I was in Cologne, beginning of February, and friends took me to three concerts in a beautiful ’50s-era radio hall, as part of the WDR3 Jazz Fest. In one fantastic night we heard the Florian Weber Quartet & Louis Sclavis, Stefano Bollani & NDR Bigband, and Günter “Baby” Sommer, a drummer and household name all over Germany.
WDR and NDR stand for Westdeutscher and Norddeutscher Rundfunk (broadcast).
1st concert: Weber on piano and electric piano, Lionel Loueke on guitar, Thomas Morgan on standup bass, Dan Weiss on drums, and Sclavis on bass clarinet.
2nd concert: Bollani on piano, his melodies arranged by NDR Bigband’s leader Geir Lysne.
3rd concert: Sommer as solo drummer and story-teller. I would like to give a little more detail here since he seems to be a national treasure of Germany, and for those unfamiliar with his art I will attempt to translate the programme notes and hope that you’ll check him out for yourself.
To call Günter “Baby” Sommer a jazz drummer in the traditional sense will apply too little, just as to take him exclusively in connection with the stamp of GDR Jazz—despite or perhaps because the 1943-born Sommer’s early nickname is reminiscent of the former Louis Armstrong drummer “Baby” Dodds, he belongs to the generation of GDR musicians who made, about 40 years ago with some of their free improvised music, a furore in the GDR. As a sound artist in general and as a percussionist in particular, he is too versatile to play only jazz. So it goes with him, as always, an expansion of material with the increase of his drum kit, to get more opportunities for differentiation and nuance of his improvisational music. “The dynamic range increases,” says Sommer, “the use of rhythms and sounds will be more sensitive.”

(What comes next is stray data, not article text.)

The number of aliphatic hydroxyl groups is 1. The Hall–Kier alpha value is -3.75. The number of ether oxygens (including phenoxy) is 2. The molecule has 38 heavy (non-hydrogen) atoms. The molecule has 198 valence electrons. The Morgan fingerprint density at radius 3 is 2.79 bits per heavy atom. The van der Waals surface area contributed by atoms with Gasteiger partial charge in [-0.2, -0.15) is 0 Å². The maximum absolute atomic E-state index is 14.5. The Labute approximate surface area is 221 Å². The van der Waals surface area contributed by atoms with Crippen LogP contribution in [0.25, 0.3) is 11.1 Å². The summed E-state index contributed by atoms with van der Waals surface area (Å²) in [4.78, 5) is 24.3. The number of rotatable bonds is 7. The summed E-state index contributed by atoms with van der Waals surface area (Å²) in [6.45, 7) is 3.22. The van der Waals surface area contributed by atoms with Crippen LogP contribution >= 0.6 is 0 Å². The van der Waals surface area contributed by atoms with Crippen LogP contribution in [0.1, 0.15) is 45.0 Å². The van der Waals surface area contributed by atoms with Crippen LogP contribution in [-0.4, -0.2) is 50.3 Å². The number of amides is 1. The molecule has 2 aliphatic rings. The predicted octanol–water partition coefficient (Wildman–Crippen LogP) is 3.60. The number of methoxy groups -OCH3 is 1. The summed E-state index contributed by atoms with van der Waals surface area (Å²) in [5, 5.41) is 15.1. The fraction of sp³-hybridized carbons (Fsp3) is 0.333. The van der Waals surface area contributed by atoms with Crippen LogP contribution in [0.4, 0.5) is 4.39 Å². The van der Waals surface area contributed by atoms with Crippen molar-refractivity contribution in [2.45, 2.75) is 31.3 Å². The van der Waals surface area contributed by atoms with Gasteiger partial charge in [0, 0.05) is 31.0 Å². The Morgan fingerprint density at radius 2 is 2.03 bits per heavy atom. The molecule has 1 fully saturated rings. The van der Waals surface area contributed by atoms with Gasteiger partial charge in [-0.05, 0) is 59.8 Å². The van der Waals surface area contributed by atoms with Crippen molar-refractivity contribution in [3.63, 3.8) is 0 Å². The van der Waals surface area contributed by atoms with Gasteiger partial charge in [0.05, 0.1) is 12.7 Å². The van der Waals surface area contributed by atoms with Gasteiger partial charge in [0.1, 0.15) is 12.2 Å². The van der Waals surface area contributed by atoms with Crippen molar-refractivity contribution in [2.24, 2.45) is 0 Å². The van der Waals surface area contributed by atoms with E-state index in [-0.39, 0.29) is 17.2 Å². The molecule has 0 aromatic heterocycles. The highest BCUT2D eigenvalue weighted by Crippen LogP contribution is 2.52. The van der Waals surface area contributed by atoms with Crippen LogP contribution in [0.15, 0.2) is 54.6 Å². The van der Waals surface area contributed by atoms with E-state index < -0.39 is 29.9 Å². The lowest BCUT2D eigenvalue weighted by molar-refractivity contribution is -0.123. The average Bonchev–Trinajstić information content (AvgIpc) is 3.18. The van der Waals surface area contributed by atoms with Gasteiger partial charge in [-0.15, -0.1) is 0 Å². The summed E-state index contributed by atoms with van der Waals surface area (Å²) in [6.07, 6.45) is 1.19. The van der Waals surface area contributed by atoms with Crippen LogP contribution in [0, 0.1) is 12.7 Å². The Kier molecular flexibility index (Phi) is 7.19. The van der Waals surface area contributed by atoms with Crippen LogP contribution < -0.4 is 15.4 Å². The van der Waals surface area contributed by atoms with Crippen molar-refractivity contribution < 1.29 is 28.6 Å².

Particularly evident are Sommer’s creative zest and spirit of discovery that are brought to light in his solo performances. From the second half of the 1970s he has often called his unaccompanied percussion concerts “listening-music.” At times as a player he even remained behind a curtain, invisible to his audience, to let them concentrate more on the actual musical production. His many drums and cymbals, with a variety of other sound makers such as gongs and shawms, organ pipes and tubular bells, are allocated to Sommer for the constant flow of his new ideas, releasing these in relation to the performance space and inspired by the listeners’ expectations, striking them at his concerts. It is fascinating to hear with what a sensitive sense he uses dynamics, how the structured breaks in his “percussion music” make sense: alive, organic and subtle at the same time.
I don’t know which person wrote the original German text so I’ll list writers credited in the festival magazine. Authors: Stefan Hentz, Dr. Bernd Hoffmann, Martin Laurentius (programme text), [and/or] Stuart Nicholson. Translated by Todd Harrop.